The New York Mets are flying high right now. Winners of 11 of their last 12 and 18 of 23, the Mets accomplished something yesterday that they haven’t done since June of ’06: they swept two straight road series. Yes, the two teams they swept were the Indians and the Orioles, two of the lowest bottom feeders in the American League, but these were series where the home teams had the advantage of playing with the DH against an NL team. And since this isn’t college football, where losing a game against a very good team means more than beating a bad team in the rankings, all that matters is that the Mets are padding their record and are more games over .500 than they were at any point during last year’s forgettable season.
With the positive direction the Mets are heading in right now, it’s hard to find anything that is horribly wrong with the team. There is, however, one point of contention that has developed amongst fans and that is how to handle Johan Santana when he gets the call on the mound. See why after the jump.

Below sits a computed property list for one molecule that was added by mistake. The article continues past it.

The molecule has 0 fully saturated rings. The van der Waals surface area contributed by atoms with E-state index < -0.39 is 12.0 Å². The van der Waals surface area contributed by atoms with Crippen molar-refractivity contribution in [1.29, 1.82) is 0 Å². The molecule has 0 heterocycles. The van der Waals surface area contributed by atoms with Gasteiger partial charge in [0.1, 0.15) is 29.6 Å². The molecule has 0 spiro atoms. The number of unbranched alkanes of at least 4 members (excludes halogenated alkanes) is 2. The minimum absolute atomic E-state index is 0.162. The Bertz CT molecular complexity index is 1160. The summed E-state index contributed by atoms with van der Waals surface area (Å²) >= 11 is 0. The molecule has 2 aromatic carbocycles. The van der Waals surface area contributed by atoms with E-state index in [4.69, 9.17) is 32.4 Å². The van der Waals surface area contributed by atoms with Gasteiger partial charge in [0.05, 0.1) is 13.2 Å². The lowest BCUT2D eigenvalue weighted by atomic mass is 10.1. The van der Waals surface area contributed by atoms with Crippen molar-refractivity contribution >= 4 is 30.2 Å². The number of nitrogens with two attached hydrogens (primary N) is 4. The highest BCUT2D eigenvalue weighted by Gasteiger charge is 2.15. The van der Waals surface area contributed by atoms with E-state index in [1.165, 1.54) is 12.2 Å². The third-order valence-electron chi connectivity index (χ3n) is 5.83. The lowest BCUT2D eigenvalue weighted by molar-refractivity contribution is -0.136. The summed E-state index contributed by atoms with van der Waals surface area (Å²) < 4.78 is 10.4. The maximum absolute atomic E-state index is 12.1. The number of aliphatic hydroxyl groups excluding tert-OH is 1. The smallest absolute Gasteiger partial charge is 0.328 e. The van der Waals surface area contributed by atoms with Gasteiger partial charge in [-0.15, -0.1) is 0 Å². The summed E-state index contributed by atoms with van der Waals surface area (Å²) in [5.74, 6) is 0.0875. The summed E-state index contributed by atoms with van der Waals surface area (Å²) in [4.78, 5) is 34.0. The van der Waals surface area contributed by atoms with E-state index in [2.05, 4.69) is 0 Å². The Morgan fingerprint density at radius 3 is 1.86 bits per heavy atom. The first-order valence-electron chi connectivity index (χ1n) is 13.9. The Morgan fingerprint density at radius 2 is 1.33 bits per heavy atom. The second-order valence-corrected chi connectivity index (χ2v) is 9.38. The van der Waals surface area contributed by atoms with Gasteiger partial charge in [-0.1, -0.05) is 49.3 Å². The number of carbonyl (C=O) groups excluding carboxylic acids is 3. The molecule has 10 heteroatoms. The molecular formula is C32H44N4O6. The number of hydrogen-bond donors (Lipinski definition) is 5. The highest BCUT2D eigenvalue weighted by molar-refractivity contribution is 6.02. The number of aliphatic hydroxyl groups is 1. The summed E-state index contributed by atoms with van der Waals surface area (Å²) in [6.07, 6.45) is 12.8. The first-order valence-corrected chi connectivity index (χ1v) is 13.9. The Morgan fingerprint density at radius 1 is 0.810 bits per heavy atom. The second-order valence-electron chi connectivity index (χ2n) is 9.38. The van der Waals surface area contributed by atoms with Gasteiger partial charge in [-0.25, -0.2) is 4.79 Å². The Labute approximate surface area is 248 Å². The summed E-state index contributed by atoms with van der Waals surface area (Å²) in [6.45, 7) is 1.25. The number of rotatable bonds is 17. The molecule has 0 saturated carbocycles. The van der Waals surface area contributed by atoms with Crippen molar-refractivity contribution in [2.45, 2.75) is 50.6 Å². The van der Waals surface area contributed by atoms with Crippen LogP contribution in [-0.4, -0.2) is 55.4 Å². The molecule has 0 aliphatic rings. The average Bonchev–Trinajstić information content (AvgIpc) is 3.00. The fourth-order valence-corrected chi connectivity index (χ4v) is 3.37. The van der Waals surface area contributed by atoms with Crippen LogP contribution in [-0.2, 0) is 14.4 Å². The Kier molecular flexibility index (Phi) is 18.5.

It’s no secret that Santana has had trouble piling up numbers in the win column since he came to New York. In 2008, Johan put up numbers not seen by a Mets pitcher since Pedro Martinez in 2005 with an ERA under 3.00 and more than 200 Ks. Johan would finish third in the Cy Young voting which many believe can be attributed to the fact that his team helped him to only 16 wins despite the fact he turned in quality starts in 28 of his 34 outings. The Mets pitching staff rewarded Santana in six of his quality starts by blowing them after he left the game whereas the offense was at fault as well scoring two runs or less in four of his quality starts. A little more help from his teammates and Santana could have easily been a 20 game winner.
The 2009 season was dreadful for the entire Mets organization and even Santana had his worst year as a full-time starter, partially due to injury. Still Johan managed to pile up 13 wins and a 3.13 ERA before missing the last month and a half of the season. This time it was the offense that hung him out to dry scoring two runs or less in seven of his quality starts while the bullpen was much better to him only blowing one save.